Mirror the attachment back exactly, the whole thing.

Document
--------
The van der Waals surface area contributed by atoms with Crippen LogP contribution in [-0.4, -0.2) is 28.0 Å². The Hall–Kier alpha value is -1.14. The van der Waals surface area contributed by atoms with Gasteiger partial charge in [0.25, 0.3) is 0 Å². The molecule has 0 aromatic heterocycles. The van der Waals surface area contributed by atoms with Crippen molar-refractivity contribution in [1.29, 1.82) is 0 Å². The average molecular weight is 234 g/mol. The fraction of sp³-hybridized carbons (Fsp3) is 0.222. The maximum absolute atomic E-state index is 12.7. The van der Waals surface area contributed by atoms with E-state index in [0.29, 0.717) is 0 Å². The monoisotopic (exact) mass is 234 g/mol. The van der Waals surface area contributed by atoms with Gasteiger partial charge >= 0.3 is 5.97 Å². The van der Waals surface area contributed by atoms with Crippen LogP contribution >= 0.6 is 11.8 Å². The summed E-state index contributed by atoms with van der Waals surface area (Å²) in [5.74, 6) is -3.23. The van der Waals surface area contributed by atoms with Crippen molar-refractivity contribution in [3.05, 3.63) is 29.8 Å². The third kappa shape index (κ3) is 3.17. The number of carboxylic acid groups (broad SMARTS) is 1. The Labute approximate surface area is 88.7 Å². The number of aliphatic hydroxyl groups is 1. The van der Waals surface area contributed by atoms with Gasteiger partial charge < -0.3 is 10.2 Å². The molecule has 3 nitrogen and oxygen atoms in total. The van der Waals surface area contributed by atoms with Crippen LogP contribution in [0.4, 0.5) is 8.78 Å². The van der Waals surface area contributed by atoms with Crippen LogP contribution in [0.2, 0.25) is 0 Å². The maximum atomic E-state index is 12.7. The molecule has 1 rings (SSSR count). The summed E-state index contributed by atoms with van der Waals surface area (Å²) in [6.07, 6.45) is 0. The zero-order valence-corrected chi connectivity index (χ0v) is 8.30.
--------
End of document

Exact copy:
The van der Waals surface area contributed by atoms with Crippen LogP contribution in [-0.4, -0.2) is 28.0 Å². The Hall–Kier alpha value is -1.14. The van der Waals surface area contributed by atoms with Gasteiger partial charge in [0.25, 0.3) is 0 Å². The molecule has 0 aromatic heterocycles. The van der Waals surface area contributed by atoms with Crippen molar-refractivity contribution in [1.29, 1.82) is 0 Å². The average molecular weight is 234 g/mol. The fraction of sp³-hybridized carbons (Fsp3) is 0.222. The maximum absolute atomic E-state index is 12.7. The van der Waals surface area contributed by atoms with E-state index in [0.29, 0.717) is 0 Å². The monoisotopic (exact) mass is 234 g/mol. The van der Waals surface area contributed by atoms with Gasteiger partial charge >= 0.3 is 5.97 Å². The van der Waals surface area contributed by atoms with Crippen LogP contribution >= 0.6 is 11.8 Å². The summed E-state index contributed by atoms with van der Waals surface area (Å²) in [5.74, 6) is -3.23. The van der Waals surface area contributed by atoms with Crippen molar-refractivity contribution in [3.05, 3.63) is 29.8 Å². The third kappa shape index (κ3) is 3.17. The number of carboxylic acid groups (broad SMARTS) is 1. The Labute approximate surface area is 88.7 Å². The number of aliphatic hydroxyl groups is 1. The van der Waals surface area contributed by atoms with Gasteiger partial charge < -0.3 is 10.2 Å². The molecule has 3 nitrogen and oxygen atoms in total. The van der Waals surface area contributed by atoms with Crippen LogP contribution in [0.4, 0.5) is 8.78 Å². The van der Waals surface area contributed by atoms with Crippen LogP contribution in [0.2, 0.25) is 0 Å². The maximum atomic E-state index is 12.7. The molecule has 1 rings (SSSR count). The summed E-state index contributed by atoms with van der Waals surface area (Å²) in [6.07, 6.45) is 0. The zero-order valence-corrected chi connectivity index (χ0v) is 8.30.